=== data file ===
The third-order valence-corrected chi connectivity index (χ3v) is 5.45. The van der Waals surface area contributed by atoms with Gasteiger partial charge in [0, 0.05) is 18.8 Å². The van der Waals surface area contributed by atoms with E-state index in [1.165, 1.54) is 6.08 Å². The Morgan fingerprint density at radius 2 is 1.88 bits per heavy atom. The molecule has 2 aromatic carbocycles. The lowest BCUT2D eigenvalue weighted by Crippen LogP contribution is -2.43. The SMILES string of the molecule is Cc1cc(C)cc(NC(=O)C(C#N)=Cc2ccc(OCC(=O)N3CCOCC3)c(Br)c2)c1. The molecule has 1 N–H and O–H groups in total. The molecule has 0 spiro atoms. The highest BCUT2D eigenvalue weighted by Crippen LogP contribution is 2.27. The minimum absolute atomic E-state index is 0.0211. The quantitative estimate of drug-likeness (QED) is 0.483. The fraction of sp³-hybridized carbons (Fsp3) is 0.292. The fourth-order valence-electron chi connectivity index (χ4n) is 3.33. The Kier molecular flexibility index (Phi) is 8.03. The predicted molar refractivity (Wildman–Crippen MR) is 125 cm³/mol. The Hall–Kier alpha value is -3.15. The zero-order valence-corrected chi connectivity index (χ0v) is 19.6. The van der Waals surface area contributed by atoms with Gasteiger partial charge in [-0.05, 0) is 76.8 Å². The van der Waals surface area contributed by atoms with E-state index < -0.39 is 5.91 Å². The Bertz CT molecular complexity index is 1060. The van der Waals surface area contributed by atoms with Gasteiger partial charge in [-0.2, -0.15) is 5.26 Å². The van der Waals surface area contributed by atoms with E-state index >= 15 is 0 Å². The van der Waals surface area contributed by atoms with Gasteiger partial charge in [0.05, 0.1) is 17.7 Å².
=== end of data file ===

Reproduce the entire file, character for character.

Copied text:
The third-order valence-corrected chi connectivity index (χ3v) is 5.45. The van der Waals surface area contributed by atoms with Gasteiger partial charge in [0, 0.05) is 18.8 Å². The van der Waals surface area contributed by atoms with E-state index in [1.165, 1.54) is 6.08 Å². The Morgan fingerprint density at radius 2 is 1.88 bits per heavy atom. The molecule has 2 aromatic carbocycles. The lowest BCUT2D eigenvalue weighted by Crippen LogP contribution is -2.43. The SMILES string of the molecule is Cc1cc(C)cc(NC(=O)C(C#N)=Cc2ccc(OCC(=O)N3CCOCC3)c(Br)c2)c1. The molecule has 1 N–H and O–H groups in total. The molecule has 0 spiro atoms. The highest BCUT2D eigenvalue weighted by Crippen LogP contribution is 2.27. The minimum absolute atomic E-state index is 0.0211. The quantitative estimate of drug-likeness (QED) is 0.483. The fraction of sp³-hybridized carbons (Fsp3) is 0.292. The fourth-order valence-electron chi connectivity index (χ4n) is 3.33. The Kier molecular flexibility index (Phi) is 8.03. The predicted molar refractivity (Wildman–Crippen MR) is 125 cm³/mol. The Hall–Kier alpha value is -3.15. The zero-order valence-corrected chi connectivity index (χ0v) is 19.6. The van der Waals surface area contributed by atoms with Gasteiger partial charge in [-0.05, 0) is 76.8 Å². The van der Waals surface area contributed by atoms with E-state index < -0.39 is 5.91 Å². The Bertz CT molecular complexity index is 1060. The van der Waals surface area contributed by atoms with Gasteiger partial charge in [-0.2, -0.15) is 5.26 Å². The van der Waals surface area contributed by atoms with E-state index >= 15 is 0 Å². The van der Waals surface area contributed by atoms with Gasteiger partial charge in [0.05, 0.1) is 17.7 Å².